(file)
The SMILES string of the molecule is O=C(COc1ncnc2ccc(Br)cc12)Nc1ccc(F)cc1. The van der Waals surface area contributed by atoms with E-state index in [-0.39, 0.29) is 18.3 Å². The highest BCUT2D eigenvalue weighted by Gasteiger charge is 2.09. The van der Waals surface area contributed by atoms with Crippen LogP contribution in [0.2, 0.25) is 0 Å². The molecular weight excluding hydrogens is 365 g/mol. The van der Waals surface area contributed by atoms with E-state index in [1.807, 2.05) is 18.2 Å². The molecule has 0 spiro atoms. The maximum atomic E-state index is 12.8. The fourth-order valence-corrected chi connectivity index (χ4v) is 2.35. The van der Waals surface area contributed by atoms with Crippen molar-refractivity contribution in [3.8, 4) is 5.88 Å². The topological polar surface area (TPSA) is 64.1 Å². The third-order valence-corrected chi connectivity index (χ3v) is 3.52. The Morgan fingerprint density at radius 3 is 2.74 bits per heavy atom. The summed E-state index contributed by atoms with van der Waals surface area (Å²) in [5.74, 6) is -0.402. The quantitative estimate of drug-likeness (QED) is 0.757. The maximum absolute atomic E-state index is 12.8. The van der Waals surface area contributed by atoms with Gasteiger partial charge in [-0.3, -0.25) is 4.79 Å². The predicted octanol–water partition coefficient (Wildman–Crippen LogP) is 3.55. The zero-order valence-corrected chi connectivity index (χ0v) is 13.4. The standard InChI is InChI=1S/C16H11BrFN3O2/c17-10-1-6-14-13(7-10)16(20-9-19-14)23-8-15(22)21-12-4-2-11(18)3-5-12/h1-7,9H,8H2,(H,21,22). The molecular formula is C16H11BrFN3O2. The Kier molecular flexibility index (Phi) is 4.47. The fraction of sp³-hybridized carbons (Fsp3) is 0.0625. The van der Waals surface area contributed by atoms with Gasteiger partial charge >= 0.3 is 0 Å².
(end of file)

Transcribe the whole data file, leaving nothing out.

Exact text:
The SMILES string of the molecule is O=C(COc1ncnc2ccc(Br)cc12)Nc1ccc(F)cc1. The van der Waals surface area contributed by atoms with E-state index in [-0.39, 0.29) is 18.3 Å². The highest BCUT2D eigenvalue weighted by Gasteiger charge is 2.09. The van der Waals surface area contributed by atoms with Crippen LogP contribution in [0.2, 0.25) is 0 Å². The molecular weight excluding hydrogens is 365 g/mol. The van der Waals surface area contributed by atoms with E-state index in [1.807, 2.05) is 18.2 Å². The molecule has 0 spiro atoms. The maximum atomic E-state index is 12.8. The fourth-order valence-corrected chi connectivity index (χ4v) is 2.35. The van der Waals surface area contributed by atoms with Crippen molar-refractivity contribution in [3.8, 4) is 5.88 Å². The topological polar surface area (TPSA) is 64.1 Å². The third-order valence-corrected chi connectivity index (χ3v) is 3.52. The Morgan fingerprint density at radius 3 is 2.74 bits per heavy atom. The summed E-state index contributed by atoms with van der Waals surface area (Å²) in [5.74, 6) is -0.402. The quantitative estimate of drug-likeness (QED) is 0.757. The maximum absolute atomic E-state index is 12.8. The van der Waals surface area contributed by atoms with Gasteiger partial charge in [-0.3, -0.25) is 4.79 Å². The predicted octanol–water partition coefficient (Wildman–Crippen LogP) is 3.55. The zero-order valence-corrected chi connectivity index (χ0v) is 13.4. The standard InChI is InChI=1S/C16H11BrFN3O2/c17-10-1-6-14-13(7-10)16(20-9-19-14)23-8-15(22)21-12-4-2-11(18)3-5-12/h1-7,9H,8H2,(H,21,22). The molecular formula is C16H11BrFN3O2. The Kier molecular flexibility index (Phi) is 4.47. The fraction of sp³-hybridized carbons (Fsp3) is 0.0625. The van der Waals surface area contributed by atoms with Gasteiger partial charge >= 0.3 is 0 Å².